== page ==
Plans to restrict postal voting and introduce ballot box identity checks in local authorities including Bradford, Calderdale and Kirklees,are being floated by an elections watchdog to help crack down on polling fraud.
The British voting system is vulnerable to abuse even when all current measures are being taken to prevent and detect it, according to the Electoral Commission.
It found there is a "consistent underlying level of concern among voters" about electoral fraud but reports of wrong-doing are mainly concentrated in a small number of English local authority areas.
The commission is looking at a number of options to crack down on abuse of the system in Britain including adopting measures currently used in Northern Ireland, such as restricting postal voting to constituents that are physically unable to vote in person and forcing voters to prove their identity at polling stations.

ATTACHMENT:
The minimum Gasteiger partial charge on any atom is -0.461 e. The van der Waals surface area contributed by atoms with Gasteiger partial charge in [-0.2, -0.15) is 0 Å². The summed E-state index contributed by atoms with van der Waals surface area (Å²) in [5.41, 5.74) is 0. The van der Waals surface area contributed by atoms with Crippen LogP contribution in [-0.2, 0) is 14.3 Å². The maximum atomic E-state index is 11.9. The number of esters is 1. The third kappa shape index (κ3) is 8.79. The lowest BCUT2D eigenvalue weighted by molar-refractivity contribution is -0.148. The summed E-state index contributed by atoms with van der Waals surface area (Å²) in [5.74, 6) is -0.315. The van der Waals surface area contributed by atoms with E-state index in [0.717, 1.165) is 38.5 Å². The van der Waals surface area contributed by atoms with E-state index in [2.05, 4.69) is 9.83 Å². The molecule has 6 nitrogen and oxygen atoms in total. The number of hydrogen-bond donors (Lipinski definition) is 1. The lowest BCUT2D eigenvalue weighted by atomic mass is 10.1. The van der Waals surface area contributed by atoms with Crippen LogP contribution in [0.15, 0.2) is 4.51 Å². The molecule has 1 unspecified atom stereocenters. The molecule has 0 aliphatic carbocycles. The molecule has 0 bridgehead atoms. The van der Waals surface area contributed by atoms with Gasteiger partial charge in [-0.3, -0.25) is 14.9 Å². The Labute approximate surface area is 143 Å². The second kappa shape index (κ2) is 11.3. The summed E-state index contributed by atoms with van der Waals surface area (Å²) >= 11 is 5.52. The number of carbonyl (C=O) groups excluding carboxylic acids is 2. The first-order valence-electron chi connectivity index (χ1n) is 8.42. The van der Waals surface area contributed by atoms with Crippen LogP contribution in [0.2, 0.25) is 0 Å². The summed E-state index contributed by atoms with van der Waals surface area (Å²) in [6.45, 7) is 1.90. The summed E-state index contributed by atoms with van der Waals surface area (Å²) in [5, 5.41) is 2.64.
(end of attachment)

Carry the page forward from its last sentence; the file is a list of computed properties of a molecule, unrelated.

Advance voting, curbs on campaigning activities at polling stations and restrictions on the handling of postal vote applications are also among options put forward in its consultation on reforms.
The commission has also called for police, electoral registration officers and returning officers to toughen up procedures ahead of elections next year .
It will monitor 15 areas - Birmingham, Blackburn with Darwen, Bradford, Burnley, Calderdale, Coventry, Hyndburn, Kirklees, Oldham, Pendle, Peterborough, Slough, Tower Hamlets, Walsall, and Woking - where there has been a history of cases of alleged fraud.